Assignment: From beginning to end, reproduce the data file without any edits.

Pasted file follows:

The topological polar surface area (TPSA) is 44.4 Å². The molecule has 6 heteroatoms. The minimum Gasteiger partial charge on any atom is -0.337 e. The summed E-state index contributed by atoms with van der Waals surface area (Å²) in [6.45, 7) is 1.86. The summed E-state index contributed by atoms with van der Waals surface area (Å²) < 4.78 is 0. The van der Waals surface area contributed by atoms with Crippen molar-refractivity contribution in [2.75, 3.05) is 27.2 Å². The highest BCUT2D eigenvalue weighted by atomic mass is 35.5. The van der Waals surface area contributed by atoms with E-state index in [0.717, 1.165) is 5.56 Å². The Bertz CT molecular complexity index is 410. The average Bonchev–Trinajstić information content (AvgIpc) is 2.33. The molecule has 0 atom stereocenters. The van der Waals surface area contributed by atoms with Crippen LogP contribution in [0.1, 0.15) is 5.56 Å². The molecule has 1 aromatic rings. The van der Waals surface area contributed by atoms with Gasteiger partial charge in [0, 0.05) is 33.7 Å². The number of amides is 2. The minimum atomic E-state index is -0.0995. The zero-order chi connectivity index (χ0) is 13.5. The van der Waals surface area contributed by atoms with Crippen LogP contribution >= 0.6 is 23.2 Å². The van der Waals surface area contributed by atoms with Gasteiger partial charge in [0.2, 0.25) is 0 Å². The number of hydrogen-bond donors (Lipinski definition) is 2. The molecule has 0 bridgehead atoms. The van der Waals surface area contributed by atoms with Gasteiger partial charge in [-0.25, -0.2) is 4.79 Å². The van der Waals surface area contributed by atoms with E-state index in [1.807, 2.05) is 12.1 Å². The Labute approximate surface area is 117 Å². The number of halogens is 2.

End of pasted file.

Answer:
The topological polar surface area (TPSA) is 44.4 Å². The molecule has 6 heteroatoms. The minimum Gasteiger partial charge on any atom is -0.337 e. The summed E-state index contributed by atoms with van der Waals surface area (Å²) in [6.45, 7) is 1.86. The summed E-state index contributed by atoms with van der Waals surface area (Å²) < 4.78 is 0. The van der Waals surface area contributed by atoms with Crippen molar-refractivity contribution in [2.75, 3.05) is 27.2 Å². The highest BCUT2D eigenvalue weighted by atomic mass is 35.5. The van der Waals surface area contributed by atoms with E-state index in [0.717, 1.165) is 5.56 Å². The Bertz CT molecular complexity index is 410. The average Bonchev–Trinajstić information content (AvgIpc) is 2.33. The molecule has 0 atom stereocenters. The van der Waals surface area contributed by atoms with Crippen LogP contribution in [0.1, 0.15) is 5.56 Å². The molecule has 1 aromatic rings. The van der Waals surface area contributed by atoms with Gasteiger partial charge in [0, 0.05) is 33.7 Å². The number of amides is 2. The minimum atomic E-state index is -0.0995. The zero-order chi connectivity index (χ0) is 13.5. The van der Waals surface area contributed by atoms with Crippen LogP contribution >= 0.6 is 23.2 Å². The van der Waals surface area contributed by atoms with Gasteiger partial charge in [0.2, 0.25) is 0 Å². The number of hydrogen-bond donors (Lipinski definition) is 2. The molecule has 0 bridgehead atoms. The van der Waals surface area contributed by atoms with Gasteiger partial charge in [-0.25, -0.2) is 4.79 Å². The van der Waals surface area contributed by atoms with E-state index in [1.807, 2.05) is 12.1 Å². The Labute approximate surface area is 117 Å². The number of halogens is 2.